Online Marriages on the Rise in Syria as War Sparks Virtual Romance

The war in Syria has forced people to change their lifestyles and live in a manner that they are unaccustomed to, and this includes love and courtship rituals. As a result, there is the growing phenomenon of "online marriage" across Syrian society.

This occurs when two people are living in different areas and they can’t meet in person until the day they arrange the marriage contract. After that, they make arrangements for one of the partners to travel to the other. In some cases, the two people are in areas under siege, and neither of them can travel or meet because of security risks.

Majed, 30, works as a journalist in Dubai. He asked his mother in Homs to find him a girl in their town and propose to her on his behalf. His mother found 24-year-old finance student Laila, and Majed got to know her on Skype. After three months of talking online he thought he wanted to spend the rest of his life with Laila. When they agreed to the marriage contract, they arranged to meet in Lebanon with their families. But Majed and Laila weren't compatible in person, and then a real breakup followed the virtual union.

Omar, 30, studied translation at Damascus University and graduated in 2010. He joined the revolution and worked in medicine and media, and virtually met Faten, 25, who is studying philosophy at Batra University in Jordan. Faten is also an activist who works to arrange the transfer of aid to Syria.

Omar was forced to stay in Barzeh, north of Damascus, since the beginning of 2013, as he is wanted by the regime. Syria Deeply spoke with Omar about the unusual start to his relationship with Faten.

Syria Deeply: How did your relationship with Faten develop?

Omar: Our relationship started and grew with daily talks on Skype and Facebook, and we spent a lot of time working on aid distribution together. We became attracted to each other a year after we first knew each other. We tried to figure out how we could meet and marry. Faten could also be wanted due to her activities outside Syria, and thus she couldn’t come into the country.

Syria Deeply: What was your next step?

Omar: We agreed to get engaged, and I asked my family to propose to her on Skype. Since I was under siege, my family is in another area, and Faten and her family are outside Syria, we had to hold a group Skype chat to carry out the ceremony and the marriage contract. It was all done with everyone's blessings, then we all celebrated separately, with our friends.

Syria Deeply: Were the mutual feelings enough to make such a step?

Omar: We had a lot of hope and love for each other. We worried we might never see each other if I got injured, arrested or killed, but it was the hope and optimism that kept us going. In February 2014 people in our area signed a cease-fire after almost a year of being under siege, and this is when I started planning to leave the area to meet my beloved.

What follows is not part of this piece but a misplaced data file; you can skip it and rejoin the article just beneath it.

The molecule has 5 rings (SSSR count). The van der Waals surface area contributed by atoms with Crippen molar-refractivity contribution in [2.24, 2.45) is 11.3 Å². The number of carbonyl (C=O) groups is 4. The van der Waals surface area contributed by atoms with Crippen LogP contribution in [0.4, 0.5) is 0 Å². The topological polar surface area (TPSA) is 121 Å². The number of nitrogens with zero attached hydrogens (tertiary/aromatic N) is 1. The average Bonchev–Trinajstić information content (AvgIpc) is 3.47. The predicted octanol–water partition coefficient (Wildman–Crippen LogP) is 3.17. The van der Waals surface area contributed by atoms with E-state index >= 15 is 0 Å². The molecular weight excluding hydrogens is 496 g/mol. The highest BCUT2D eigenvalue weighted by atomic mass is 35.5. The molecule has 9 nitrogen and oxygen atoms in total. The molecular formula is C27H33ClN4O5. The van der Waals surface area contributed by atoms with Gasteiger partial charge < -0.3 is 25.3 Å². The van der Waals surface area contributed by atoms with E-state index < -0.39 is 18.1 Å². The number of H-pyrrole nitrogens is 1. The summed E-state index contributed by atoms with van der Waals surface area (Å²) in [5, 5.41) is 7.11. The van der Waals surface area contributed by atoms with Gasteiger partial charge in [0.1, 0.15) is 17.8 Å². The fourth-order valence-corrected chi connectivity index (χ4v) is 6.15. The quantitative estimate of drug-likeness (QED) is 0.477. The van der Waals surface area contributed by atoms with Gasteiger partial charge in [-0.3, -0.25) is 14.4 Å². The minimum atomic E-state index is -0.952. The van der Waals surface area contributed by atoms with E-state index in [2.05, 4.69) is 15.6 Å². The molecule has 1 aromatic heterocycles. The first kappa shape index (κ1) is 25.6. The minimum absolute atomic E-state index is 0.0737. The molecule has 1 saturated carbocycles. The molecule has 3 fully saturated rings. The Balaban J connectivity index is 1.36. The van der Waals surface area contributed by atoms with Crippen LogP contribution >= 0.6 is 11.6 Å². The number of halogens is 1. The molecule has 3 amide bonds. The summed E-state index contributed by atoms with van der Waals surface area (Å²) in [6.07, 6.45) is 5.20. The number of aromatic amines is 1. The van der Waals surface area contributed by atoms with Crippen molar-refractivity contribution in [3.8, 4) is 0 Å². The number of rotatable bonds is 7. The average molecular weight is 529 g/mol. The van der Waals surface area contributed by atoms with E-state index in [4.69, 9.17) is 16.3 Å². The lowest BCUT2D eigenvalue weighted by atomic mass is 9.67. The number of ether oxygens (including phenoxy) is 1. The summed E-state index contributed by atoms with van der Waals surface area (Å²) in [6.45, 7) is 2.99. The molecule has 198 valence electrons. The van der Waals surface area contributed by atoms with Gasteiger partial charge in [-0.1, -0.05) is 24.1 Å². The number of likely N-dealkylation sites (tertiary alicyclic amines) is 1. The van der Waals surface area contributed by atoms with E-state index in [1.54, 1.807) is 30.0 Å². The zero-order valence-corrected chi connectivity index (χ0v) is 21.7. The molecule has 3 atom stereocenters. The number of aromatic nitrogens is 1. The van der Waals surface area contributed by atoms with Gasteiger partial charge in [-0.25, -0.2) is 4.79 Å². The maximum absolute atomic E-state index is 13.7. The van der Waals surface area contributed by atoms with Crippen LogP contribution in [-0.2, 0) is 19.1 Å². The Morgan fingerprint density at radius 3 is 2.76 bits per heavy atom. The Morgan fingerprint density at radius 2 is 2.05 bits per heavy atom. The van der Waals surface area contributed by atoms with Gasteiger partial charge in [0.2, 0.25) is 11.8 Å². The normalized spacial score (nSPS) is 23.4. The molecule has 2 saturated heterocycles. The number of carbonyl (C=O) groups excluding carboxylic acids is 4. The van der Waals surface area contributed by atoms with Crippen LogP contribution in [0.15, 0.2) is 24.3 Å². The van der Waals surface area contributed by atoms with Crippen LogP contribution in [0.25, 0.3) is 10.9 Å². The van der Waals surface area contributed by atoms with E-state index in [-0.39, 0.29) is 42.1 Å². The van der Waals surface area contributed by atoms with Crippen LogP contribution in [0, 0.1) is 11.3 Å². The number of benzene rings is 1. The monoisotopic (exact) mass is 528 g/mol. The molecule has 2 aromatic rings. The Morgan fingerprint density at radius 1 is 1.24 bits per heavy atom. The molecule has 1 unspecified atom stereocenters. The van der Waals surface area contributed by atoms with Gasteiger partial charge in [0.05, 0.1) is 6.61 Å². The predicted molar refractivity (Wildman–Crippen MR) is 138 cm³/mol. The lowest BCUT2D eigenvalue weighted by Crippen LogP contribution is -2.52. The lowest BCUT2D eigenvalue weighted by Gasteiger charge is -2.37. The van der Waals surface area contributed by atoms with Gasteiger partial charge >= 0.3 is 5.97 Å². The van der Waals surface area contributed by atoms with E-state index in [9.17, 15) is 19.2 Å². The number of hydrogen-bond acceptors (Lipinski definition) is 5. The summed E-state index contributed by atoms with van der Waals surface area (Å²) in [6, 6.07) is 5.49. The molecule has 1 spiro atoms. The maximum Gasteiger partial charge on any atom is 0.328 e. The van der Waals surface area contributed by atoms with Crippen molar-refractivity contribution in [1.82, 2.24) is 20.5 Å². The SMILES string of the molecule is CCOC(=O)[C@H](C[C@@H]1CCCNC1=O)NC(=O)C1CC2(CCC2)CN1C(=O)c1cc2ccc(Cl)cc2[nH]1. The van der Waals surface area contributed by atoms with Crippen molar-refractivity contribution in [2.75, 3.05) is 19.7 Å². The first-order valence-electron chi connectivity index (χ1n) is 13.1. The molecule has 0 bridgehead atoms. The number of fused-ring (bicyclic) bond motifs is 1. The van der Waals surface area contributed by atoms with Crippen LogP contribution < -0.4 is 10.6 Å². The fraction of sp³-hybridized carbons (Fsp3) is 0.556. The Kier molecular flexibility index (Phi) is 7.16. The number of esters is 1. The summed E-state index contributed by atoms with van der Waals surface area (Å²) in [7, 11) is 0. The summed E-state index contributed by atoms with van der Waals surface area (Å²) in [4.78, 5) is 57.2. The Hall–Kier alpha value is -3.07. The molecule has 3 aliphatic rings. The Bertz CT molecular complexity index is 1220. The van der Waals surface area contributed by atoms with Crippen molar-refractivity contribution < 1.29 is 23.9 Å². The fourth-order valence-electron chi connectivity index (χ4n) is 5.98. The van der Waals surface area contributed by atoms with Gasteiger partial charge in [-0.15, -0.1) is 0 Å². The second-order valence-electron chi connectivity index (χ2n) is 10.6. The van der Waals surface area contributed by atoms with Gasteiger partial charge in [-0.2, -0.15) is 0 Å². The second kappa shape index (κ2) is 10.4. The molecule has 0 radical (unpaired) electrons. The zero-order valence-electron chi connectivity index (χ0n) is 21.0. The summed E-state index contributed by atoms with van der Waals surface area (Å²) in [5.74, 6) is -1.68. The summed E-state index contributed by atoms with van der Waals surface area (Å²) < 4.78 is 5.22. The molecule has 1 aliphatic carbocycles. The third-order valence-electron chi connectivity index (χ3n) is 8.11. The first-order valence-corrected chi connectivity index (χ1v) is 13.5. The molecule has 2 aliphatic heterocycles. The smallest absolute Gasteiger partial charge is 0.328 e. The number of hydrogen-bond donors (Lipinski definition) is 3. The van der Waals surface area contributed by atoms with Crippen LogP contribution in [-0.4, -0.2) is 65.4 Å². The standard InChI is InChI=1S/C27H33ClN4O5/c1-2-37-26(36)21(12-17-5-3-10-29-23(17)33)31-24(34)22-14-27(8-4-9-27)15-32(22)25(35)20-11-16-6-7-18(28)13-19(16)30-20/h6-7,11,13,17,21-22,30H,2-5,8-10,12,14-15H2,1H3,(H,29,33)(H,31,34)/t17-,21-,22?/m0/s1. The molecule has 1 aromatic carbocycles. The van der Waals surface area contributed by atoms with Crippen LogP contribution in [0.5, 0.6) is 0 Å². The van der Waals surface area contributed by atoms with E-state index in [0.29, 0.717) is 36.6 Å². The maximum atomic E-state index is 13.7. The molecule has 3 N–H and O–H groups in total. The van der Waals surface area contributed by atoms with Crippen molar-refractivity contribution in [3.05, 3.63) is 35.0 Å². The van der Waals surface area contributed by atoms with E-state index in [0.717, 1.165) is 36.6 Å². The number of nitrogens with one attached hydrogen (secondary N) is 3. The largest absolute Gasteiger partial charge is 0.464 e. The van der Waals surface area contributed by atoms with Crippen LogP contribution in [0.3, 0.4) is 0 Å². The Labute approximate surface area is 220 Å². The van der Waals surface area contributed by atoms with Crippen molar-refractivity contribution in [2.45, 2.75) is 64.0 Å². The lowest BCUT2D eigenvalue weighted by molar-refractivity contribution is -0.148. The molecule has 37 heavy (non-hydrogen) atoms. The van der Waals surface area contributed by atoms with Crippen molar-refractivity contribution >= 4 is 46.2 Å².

Syria Deeply: How did you make it out of the area?

Omar: I wasn't able to leave until five months after the agreement. In August I made arrangements with some men in the security forces to smuggle some wanted people and medical materials through the regime checkpoints, and he got me out of the area by bringing me the false ID of someone who looked like me. I passed through many checkpoints until I got to Qalamoun, and from there I went to western Ghouta, then to Daraa, and then managed to enter Jordan illegally.

Syria Deeply: So you reached Faten?

Omar: Yes, she was waiting for me in a place near the border. The happiness of our first meeting was indescribable, especially after a year's engagement, which was from September 2013 to September 2014.

When I arrived [in Jordan] we had to officially register our marriage. I had to pay a lot of money to get some papers done since I’m wanted. We’re still working on it, and soon we’ll be officially married.

Syria Deeply: If it weren’t for these exceptional circumstances, how would you have married?

Omar: I wasn’t obliged to marry this way, for I could have chosen a girl from my neighborhood or at least within Syria, but the love and connection Faten and I have is what made me take this step, because I’ve always wanted to marry a girl that I love. It was and still is a very special and beautiful experience. It eliminated all the unimportant social formalities. And our feelings are much stronger when we touch hands or hug each other, and whatever feelings we developed virtually don't compare to actually meeting and talking face-to-face. I couldn’t be happier to have chosen Faten and that she chose me.

This article originally appeared on Syria Deeply.